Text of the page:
As a follow-up to yesterday's ceremony, the White House announced today that President Bush will hold a January, 2005 ceremony to present Medals of Freedom to an additional group of honorees.
Photo: Paul Bremer, Tommy Franks, and George Tenet at the White House ceremony where they were honored with Presidential Medals of Freedom.
The New Honorees
Honorees for the January ceremony will be:
April Glaspie - Ms. Glaspie played a critical role in the long march toward freedom and democracy in the Middle East when, while serving as U.S. Ambassador to Iraq in July 1990, she declared U.S. indifference to Arab-Arab disputes, and encouraged evil dictator Saddam Hussein to expose his true colors. Within weeks, Hussein and Iraq had invaded the noble republic of Kuwait (which had loaned Iraq some $28 billion to finance Mr. Hussein's proxy war with Iran on behalf of the United States, but which Mr. Hussein was not inclined to pay back). This skillful diplomacy allowed U.S. forces to establish a critical military presence in Saudi Arabia, and helped set the stage for current triumphs. Ms. Glaspie's contributions to global freedom, and her deft diplomatic execution, have inspired a generation of neoconservative patriots.
Kenneth Lay - Mr. Lay is the consummate American success story, rising from a position as a loathesome U.S. government bureaucrat, to lead and grow a major U.S. corporation, building an impressive personal fortune along the way. Mr. Lay's example has been a leading driver of critical regulatory reform at the Securities and Exchange Commision, and his influence has encouraged thousands of elderly Americans to rediscover their sense of thrift and their entrepreneurial spirit. An extremely loyal friend of the President (and Chairman of the President's 2000 campaign), Mr. Lay is not only an upstanding businessman, but a noted patron of the arts (dance, sculpture, fine arts, and creative accounting).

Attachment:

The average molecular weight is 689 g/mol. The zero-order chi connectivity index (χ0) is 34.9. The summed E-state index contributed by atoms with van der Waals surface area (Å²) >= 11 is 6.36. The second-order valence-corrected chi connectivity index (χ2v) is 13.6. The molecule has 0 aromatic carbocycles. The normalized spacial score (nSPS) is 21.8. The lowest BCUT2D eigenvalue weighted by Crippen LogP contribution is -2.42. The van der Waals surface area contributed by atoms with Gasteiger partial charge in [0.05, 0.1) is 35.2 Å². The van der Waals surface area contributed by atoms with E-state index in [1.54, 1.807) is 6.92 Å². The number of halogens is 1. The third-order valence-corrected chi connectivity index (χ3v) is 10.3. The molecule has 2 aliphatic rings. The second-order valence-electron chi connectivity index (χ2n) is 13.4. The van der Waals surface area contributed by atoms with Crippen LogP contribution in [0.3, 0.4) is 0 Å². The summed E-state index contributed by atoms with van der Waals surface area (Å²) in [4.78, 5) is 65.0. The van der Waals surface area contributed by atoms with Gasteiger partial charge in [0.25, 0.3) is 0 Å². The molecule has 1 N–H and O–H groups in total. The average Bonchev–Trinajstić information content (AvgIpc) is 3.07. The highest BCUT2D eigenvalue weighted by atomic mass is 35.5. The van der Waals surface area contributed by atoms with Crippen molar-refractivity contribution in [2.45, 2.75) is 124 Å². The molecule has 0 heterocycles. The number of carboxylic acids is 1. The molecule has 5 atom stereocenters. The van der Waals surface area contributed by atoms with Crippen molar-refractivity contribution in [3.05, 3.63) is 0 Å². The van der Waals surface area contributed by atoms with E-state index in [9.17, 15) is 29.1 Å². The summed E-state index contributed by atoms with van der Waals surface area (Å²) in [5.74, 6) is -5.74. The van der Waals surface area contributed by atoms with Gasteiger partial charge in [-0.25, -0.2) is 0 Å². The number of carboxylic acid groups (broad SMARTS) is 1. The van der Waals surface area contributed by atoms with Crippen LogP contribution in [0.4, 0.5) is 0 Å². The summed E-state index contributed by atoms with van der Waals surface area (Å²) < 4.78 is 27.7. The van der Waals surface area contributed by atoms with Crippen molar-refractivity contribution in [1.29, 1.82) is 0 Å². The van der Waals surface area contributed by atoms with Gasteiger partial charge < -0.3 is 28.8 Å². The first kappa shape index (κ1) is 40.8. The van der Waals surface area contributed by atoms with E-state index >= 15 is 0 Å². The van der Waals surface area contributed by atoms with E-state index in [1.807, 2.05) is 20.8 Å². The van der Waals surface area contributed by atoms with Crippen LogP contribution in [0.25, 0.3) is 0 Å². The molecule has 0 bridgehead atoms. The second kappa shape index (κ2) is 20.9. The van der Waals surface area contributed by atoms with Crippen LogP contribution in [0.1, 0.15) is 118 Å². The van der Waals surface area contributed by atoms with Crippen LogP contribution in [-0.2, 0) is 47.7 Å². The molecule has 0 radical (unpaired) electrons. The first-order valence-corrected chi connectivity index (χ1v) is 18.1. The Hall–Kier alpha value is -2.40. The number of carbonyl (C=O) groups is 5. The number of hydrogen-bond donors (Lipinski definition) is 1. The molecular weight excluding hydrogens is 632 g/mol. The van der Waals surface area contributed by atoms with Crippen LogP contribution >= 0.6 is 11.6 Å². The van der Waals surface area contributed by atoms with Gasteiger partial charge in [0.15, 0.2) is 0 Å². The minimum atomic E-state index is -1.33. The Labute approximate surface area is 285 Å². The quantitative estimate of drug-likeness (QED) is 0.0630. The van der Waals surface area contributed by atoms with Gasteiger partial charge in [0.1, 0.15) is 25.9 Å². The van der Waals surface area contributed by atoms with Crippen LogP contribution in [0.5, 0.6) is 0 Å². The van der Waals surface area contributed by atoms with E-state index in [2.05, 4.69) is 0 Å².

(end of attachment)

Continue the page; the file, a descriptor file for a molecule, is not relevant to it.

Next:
Joseph Hazelwood - Mr. Hazelwood, former captain of the Exxon oil tanker Valdez, made major contributions to American awareness of environmental hazards and substance abuse issues, and helped prod the economic revitalization of Alaska's Prince William Sound. In March of 1989, Mr. Hazelwood found that navigating oil tankers, like Freedom itself, can be messy. But he helped show that all dark clouds can have silver linings - the more than $2 billion in economic activity created by the oil clean-up generated more than 10,000 jobs over the course of four-years.
The president also announced several honorees who will receive posthumous recognition at the January ceremony.
General George Armstrong Custer - Hero of the battle of Little Bighorn
George Donner - Leader of the Donner Party
Senator Joseph McCarthy - Consummate defender of Freedom
Jim Jones - Notable Evangelical Christian Leader
Note: Retracting a previous announcement, the White House also announced that the President will NOT be awarding Medals of Freedom to General Buck Turgidson or Brig. General Jack D. Ripper, as a thorough background check by the White House's crack vetting team has revealed the proposed honorees to, in fact, be fictional characters.